So it’s another new year and it seems like I’ve seen quite a few of them actually. Given what always happens every year I thought this might be a good starting place for 2016:
“I hope that in this year to come, you make mistakes. Because if you are making mistakes, then you are making new things, trying new things, learning, living, pushing yourself, changing yourself, changing your world. You’re doing things you’ve never done before, and more importantly, you’re Doing Something.” ― Neil Gaiman
In case you don’t know Neil Gaiman is a very well-known author of science fiction, comic books, etc. What he said isn’t exactly original but it does have some merit. It also has a rather large flaw as well.
What if I decide to avoid “Doing Something” in 2016? What if I just choose to stay in my little rut, play it safe and bumble through yet another year just doing the same old thing? That would be making a mistake while Doing Nothing wouldn’t it? So if I make mistakes when I launch out and try to do something new, perhaps daring, in my life; and if doing nothing or the same old thing is a mistake too, what am I to conclude? I conclude that no one needs anyone to tell them they ought to be making mistakes. Trust me you’ll make plenty of them. You’re going to make mistakes, I’m going to make mistakes, all God’s children are gonna make mistakes! That’s one thing I guarantee you will happen to and around you in 2016.
Okay so Mr. Gaiman’s thought might be lacking a bit in the logical category. But that doesn’t mean that what he’s trying to get at isn’t important because I believe it is. It’s just silly to imply that the only way to make mistakes is by trying something new.
In fact, I believe that very worst mistake most of us make is just staying the course and not taking risks. Mistakes in and of themselves aren’t good or bad, they are just part of being an imperfect human being.
What makes a mistake good is when it’s in the service of an attempt to do good, when it does no real harm to anyone and most important of all, when I learn from it. That’s the real power of making mistakes. Learning from them, improving what I’m doing and who I am, then moving forward in a wiser fashion.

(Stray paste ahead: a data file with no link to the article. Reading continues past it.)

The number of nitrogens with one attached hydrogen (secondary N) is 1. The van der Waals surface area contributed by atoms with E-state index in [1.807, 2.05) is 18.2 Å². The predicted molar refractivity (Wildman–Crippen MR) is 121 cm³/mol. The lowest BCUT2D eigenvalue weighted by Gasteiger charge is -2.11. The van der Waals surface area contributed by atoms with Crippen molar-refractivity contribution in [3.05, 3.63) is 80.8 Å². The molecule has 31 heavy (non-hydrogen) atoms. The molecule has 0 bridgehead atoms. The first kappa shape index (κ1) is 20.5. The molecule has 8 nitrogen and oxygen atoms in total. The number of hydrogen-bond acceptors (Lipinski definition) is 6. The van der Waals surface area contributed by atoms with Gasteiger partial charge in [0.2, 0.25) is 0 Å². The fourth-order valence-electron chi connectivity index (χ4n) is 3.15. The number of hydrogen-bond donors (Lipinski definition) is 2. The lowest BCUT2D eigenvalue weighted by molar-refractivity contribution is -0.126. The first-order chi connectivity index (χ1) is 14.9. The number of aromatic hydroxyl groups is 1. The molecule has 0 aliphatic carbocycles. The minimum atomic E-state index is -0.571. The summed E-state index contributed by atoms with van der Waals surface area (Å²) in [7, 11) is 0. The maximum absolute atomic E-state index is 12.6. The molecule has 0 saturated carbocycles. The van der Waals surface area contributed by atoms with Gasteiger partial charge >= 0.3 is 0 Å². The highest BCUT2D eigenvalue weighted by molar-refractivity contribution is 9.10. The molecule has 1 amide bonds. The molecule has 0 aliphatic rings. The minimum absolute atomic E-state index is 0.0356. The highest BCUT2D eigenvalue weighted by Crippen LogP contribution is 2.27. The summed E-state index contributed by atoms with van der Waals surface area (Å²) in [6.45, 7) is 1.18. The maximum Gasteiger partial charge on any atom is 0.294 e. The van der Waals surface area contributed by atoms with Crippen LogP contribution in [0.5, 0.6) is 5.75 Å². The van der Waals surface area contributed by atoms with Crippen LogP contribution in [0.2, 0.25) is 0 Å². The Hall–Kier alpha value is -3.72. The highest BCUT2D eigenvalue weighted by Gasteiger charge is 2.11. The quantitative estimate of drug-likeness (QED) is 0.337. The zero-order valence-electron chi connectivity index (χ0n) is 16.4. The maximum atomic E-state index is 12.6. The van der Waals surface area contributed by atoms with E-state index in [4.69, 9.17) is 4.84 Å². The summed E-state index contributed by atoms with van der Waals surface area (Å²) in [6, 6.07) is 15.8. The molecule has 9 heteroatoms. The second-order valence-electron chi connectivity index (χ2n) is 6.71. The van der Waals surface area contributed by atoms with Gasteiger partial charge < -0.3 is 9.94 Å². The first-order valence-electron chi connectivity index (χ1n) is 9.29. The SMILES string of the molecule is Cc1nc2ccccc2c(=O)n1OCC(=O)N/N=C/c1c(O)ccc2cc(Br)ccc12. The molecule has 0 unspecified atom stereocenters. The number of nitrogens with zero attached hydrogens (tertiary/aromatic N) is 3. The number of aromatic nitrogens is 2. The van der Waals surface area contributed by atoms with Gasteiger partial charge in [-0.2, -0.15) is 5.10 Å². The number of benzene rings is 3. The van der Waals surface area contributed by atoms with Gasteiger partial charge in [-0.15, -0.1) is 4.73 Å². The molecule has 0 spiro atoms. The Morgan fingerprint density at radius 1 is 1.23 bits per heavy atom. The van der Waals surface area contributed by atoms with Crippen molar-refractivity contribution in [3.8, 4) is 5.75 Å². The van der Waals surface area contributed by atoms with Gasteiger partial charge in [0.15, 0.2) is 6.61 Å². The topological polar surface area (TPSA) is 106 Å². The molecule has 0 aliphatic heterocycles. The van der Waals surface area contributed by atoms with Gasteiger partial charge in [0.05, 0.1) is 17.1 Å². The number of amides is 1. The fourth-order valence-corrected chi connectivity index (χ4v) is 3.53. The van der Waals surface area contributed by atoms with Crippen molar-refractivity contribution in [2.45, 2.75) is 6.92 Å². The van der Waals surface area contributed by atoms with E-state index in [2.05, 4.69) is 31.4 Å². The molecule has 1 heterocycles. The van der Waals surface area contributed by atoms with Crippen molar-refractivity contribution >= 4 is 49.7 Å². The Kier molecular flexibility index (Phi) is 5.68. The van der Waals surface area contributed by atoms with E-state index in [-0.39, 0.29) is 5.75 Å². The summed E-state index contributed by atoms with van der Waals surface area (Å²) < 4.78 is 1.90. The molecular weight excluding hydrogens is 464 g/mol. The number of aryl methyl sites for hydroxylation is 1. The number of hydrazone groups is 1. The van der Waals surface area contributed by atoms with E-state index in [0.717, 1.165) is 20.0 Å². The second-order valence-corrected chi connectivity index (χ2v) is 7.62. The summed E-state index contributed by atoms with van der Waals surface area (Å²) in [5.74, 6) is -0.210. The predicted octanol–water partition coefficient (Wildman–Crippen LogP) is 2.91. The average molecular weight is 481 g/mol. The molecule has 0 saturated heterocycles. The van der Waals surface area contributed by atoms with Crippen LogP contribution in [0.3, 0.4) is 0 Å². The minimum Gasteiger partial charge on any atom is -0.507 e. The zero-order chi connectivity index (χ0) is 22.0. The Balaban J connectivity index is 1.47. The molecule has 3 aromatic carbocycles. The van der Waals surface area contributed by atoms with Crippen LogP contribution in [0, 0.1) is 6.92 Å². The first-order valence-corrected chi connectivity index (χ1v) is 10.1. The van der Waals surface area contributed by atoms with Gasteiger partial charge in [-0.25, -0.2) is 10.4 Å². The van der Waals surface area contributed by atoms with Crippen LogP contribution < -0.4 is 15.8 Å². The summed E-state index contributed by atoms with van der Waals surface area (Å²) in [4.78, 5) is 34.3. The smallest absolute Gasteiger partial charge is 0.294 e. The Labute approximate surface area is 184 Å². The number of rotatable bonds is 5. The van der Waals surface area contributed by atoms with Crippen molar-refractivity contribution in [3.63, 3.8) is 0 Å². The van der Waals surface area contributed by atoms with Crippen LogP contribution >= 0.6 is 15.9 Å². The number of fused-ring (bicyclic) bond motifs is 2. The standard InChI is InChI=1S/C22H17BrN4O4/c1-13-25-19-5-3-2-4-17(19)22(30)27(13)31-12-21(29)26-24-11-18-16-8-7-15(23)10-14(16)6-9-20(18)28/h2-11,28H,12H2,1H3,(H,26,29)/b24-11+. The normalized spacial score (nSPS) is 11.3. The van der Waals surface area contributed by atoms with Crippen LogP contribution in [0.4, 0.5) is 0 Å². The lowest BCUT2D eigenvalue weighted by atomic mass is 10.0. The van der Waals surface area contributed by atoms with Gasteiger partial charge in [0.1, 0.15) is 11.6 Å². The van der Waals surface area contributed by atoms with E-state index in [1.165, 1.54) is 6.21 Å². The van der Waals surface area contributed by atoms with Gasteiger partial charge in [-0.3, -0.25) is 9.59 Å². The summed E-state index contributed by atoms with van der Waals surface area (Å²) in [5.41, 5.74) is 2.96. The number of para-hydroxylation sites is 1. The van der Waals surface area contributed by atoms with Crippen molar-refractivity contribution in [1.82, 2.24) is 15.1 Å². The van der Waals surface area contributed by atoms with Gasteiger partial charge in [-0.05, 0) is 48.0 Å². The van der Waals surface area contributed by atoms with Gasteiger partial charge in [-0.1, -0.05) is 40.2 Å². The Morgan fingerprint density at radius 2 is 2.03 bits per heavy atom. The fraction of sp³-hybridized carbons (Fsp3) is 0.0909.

Of course if you do that you’ll be cutting against the cultural tide around you. From the “If it ain’t broke don’t fix it” view of many traditional people to the “safe” culture of “safe spaces” from any and all offensive words, acts and “micro aggressions” (whatever the heck that is!), it’s all around you. The fact that Americans living today are the safest people from all forms of harm (medical, work accidents, war, etc.) in the history of the human species doesn’t seem to change that either.
So if you choose to take risks you’ll always get a lot of push back from the very people who told you to do it in the first place. Perhaps that’s a mistake on their part?
Here’s what it comes down to: In this new year, like every year, I don’t have any choice about whether or not I’ll make mistakes. But I do have a choice of what kind of mistakes I’ll make. I encourage you to make your mistakes in the service of ideas that are true and noble and uplifting as opposed to things that are just selfish and safe.
Getting a new backbone might be a great place to start the new year, as the wonderful G.K. Chesterton said. If you don’t know who he is, please do yourself a favor and Google him. He was quite the character and reading a few of his books wouldn’t hurt you either.
“The object of a New Year is not that we should have a new year. It is that we should have a new soul and a new nose; new feet, a new backbone, new ears, and new eyes. Unless a particular man made New Year resolutions, he would make no resolutions. Unless a man starts afresh about things, he will certainly do nothing effective.” ― G.K. Chesterton
If I’m not mistaken following both Mr. Gaiman’s and Mr. Chesterton’s advice will indeed make it a much more meaningful, and probably more exciting, new year.
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Louie Marsh is pastor of Christ’s Church on the River on the Parker Strip. Visit his website HERE.